World-renowned African Children’s Choir returning to West Seattle

July 30, 2009 2:43 pm
|    Comments Off on World-renowned African Children’s Choir returning to West Seattle
 |   Fun stuff to do | West Seattle news | WS culture/arts

Last time that world-renowned group performed at West Seattle Christian Church, they drew a capacity crowd, and Pastor Dan Jacobs says some would-be concertgoers even had to be turned away. So we’re giving you advance notice – mark your calendar for the African Children’s Choir‘s return to West Seattle, 7 pm August 25 in the new WSCC Activity Center (4400 42nd SW; map). Free admission, but an offering will be taken to support the group. According to the ACC’s website, the children who will be touring next month are from Kenya and Uganda. Questions? Pastor Jacobs can be reached at 932-2098, extension 102.

What’s ahead in The Junction: “Big Bonanza”; car show update

July 30, 2009 1:01 pm
|    Comments Off on What’s ahead in The Junction: “Big Bonanza”; car show update
 |   Fun stuff to do | West Seattle businesses | West Seattle news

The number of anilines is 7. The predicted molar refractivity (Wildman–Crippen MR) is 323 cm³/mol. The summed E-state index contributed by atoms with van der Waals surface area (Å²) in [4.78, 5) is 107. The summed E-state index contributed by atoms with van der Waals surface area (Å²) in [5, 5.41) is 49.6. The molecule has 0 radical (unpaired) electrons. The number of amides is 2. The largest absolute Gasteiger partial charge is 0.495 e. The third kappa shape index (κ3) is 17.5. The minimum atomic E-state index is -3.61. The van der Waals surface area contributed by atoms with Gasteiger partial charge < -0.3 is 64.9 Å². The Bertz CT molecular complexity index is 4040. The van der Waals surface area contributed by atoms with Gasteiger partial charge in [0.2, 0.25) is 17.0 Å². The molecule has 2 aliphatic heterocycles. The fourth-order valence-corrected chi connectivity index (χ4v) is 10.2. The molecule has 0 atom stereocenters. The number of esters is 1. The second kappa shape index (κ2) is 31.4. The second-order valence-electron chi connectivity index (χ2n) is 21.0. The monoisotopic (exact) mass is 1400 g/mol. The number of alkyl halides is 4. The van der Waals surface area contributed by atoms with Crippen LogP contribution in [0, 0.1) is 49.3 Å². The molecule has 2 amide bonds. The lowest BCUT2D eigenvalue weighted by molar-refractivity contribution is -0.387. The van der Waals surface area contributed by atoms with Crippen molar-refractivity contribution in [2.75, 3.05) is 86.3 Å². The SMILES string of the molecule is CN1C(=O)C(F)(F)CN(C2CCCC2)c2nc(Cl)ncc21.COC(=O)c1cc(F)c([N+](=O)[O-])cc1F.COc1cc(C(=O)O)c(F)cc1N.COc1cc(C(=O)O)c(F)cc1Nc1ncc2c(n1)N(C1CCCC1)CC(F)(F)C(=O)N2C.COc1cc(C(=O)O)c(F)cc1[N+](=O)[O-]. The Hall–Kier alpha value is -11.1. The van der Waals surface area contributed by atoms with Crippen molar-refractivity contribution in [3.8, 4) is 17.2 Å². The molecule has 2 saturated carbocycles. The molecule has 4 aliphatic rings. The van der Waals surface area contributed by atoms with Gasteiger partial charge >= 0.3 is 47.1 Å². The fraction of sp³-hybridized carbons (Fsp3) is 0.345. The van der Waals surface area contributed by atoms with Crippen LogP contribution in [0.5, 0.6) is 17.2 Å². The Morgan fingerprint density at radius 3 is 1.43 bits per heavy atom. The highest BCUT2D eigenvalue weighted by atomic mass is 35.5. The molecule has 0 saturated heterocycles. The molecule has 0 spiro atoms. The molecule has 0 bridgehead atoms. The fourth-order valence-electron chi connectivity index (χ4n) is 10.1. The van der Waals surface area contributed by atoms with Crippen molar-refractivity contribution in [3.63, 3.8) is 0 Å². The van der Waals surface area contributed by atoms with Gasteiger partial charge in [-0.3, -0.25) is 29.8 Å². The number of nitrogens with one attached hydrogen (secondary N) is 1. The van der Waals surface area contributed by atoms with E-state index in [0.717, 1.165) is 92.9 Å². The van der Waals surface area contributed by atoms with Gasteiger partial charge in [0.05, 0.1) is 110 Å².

Hard to believe three weeks have passed since West Seattle Summer Fest. But the West Seattle Junction Association’s not letting any moss grow under its feet. (Not that this is moss-growing weather anyway.) Executive director Susan Melrose says local merchants are making plans for the “Big Bonanza” Junction-wide sale on Saturday, August 22nd, with special sales and events to entice you to spend the day in the heart of West Seattle – more details to come. That’s less than a month before a big event already announced for The Junction – the second annual West Seattle Junction Car Show (with co-sponsors including WSB). Michael Hoffman from Liberty Bell Printing, who’s organizing the show again this year, just sent around a sneak peek at its hot-off-the-drawing-board official poster (shown at left). As reported here earlier this year, the car show will have “the same footprint as Summer Fest” this year, in terms of street closure – so September 20, 8 am-4 pm, will be one big day of closed-road, wander-around fun in The Junction. Want to register a car to be part of the show? Go here to get the scoop – note the first prerequisite is “pre-1975 cars and trucks.” More info at the official website,